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Product Details

  • ISBN-13: 9780545033015
  • Publisher: Scholastic, Inc.
  • Publication date: 8/1/2010
  • Pages: 144
  • Sales rank: 822,060
  • Age range: 8 - 12 Years
  • Lexile: 630L (what's this?)
  • Product dimensions: 5.82 (w) x 11.14 (h) x 0.65 (d)

Meet the Author

James Preller

James Preller is the author of many books for young children, including the popular JIGSAW JONES series and his middle-grade novels, ALONG CAME SPIDER and JUSTIN FISHER DECLARES WAR! He lives in Delmar, New York, with his wife, Lisa; three children — Nicholas, Maggie, and Gavin; two cats; and a goldendoodle named Daisy.
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Sort by: Showing all of 2 Customer Reviews
  • Posted October 14, 2010

    more from this reviewer

    Reviewed by Sally Kruger aka "Readinjunky" for Teens Read Too

    Fifth grade is turning out to be a lot different than fourth grade. Justin Fisher is used to being the class clown, but his new teacher is treating him like a troublemaker. What was once funny and earned him a round of laughter, now is getting him sent to the Principal's office. Justin is determined to come out the winner in his self-declared war against Mr. Tripp. How can a guy with a goofy mustache really expect kids to take him seriously? Justin vows to break him one way or another. Unfortunately, Justin's classmates have turned on him. They are acting like he's more of a disruption than a distraction. When a school talent show is announced, they discourage him from entering because he will just "ruin everything." That reaction just makes him more interested in scoring a spot in the program. Author James Preller describes fifth grade to a tee in JUSTIN FISHER DECLARES WAR! Every class has a Justin, and at some point, every class begins to object to the disruption caused by a chronic goof-off. Preller's novel offers excellent read-a-loud potential with ample opportunity for discussion about behavior and its consequences. I'll definitely be recommending this one to both students and teachers in middle grade classrooms.

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  • Posted September 2, 2010

    more from this reviewer

    My daughter thought it was gross!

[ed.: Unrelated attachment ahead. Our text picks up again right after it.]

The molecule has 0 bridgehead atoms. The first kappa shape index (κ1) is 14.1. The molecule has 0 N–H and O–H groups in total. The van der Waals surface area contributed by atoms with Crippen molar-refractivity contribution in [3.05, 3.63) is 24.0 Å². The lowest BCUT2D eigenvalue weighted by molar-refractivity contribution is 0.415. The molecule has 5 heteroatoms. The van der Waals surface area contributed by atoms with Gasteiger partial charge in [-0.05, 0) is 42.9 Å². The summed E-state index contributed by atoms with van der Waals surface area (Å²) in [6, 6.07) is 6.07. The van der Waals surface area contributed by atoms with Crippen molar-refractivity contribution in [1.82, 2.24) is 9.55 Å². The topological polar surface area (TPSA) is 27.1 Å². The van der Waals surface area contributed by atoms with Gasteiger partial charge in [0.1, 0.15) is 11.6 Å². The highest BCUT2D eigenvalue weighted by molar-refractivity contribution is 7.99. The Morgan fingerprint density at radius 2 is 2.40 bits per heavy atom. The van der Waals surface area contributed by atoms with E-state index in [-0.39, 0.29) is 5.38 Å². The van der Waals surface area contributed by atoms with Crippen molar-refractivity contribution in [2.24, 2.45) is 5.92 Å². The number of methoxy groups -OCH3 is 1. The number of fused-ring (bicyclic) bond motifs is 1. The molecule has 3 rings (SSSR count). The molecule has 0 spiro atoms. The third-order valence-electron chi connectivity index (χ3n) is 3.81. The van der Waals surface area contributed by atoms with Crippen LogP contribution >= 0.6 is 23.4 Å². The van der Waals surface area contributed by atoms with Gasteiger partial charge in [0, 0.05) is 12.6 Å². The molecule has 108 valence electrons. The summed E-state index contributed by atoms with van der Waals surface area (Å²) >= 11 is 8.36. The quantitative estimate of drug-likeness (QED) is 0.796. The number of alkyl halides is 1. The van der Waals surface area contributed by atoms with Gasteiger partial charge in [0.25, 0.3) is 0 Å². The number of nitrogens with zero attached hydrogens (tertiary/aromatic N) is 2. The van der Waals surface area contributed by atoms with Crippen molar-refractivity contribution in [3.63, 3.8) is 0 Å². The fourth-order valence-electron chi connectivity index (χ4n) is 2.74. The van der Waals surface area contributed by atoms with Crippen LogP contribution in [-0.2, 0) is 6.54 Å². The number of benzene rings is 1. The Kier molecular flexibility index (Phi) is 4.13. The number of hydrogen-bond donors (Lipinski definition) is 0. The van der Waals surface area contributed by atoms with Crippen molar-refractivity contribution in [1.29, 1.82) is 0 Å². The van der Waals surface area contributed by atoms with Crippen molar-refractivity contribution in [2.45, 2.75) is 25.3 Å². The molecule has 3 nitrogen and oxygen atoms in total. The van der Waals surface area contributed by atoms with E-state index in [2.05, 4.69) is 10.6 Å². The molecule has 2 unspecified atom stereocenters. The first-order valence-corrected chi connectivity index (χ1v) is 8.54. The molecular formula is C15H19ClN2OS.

My 9 year-old daughter looked at the cover of this book and told me she did not like it. (Neither did my 6 year-old son.) She wasn't eager to read it either, but I convinced her to give it a try. We read about half-way and although I poured enthusiasm into the reading, when we got to the part where Justin, the main character, decides to swallow a live goldfish for money (it wasn't even a dare) she told me to stop reading. I finished reading it later. Of course, I understood why this book didn't interest her. "It's gross, Mom! This is a boy's book." But it was more than that because we've read "boy" books before and enjoyed them. This book wasn't as funny as I think it was meant to be mainly because I felt it contained adult humour. (Sarcasm, one-liners, jaded point-of-view) Justin Fisher did not think like a fifth grader but more like an older teenager who'd "been there, done that". The characters seemed superficial. Justin had no friends, his teacher was tired of his antics and so were his classmates and how did Justin feel about all this? I'm not sure! He cared little about anything in particular, except to make sure he was making others laugh rather than have them laugh at him. (Now do you see why it did not appeal to my daughter?) I felt there was potential to explore some good themes, such as the need for attention and how to cope with being laughed at when in school. To be fair, I think this story would appeal to boys, especially those who like goofy antics and grossology. It's a quick read with a story that takes place over a couple of weeks at school. Not much parental interaction or deep character development-but some comic scenes to entice even the most reluctant boy reader.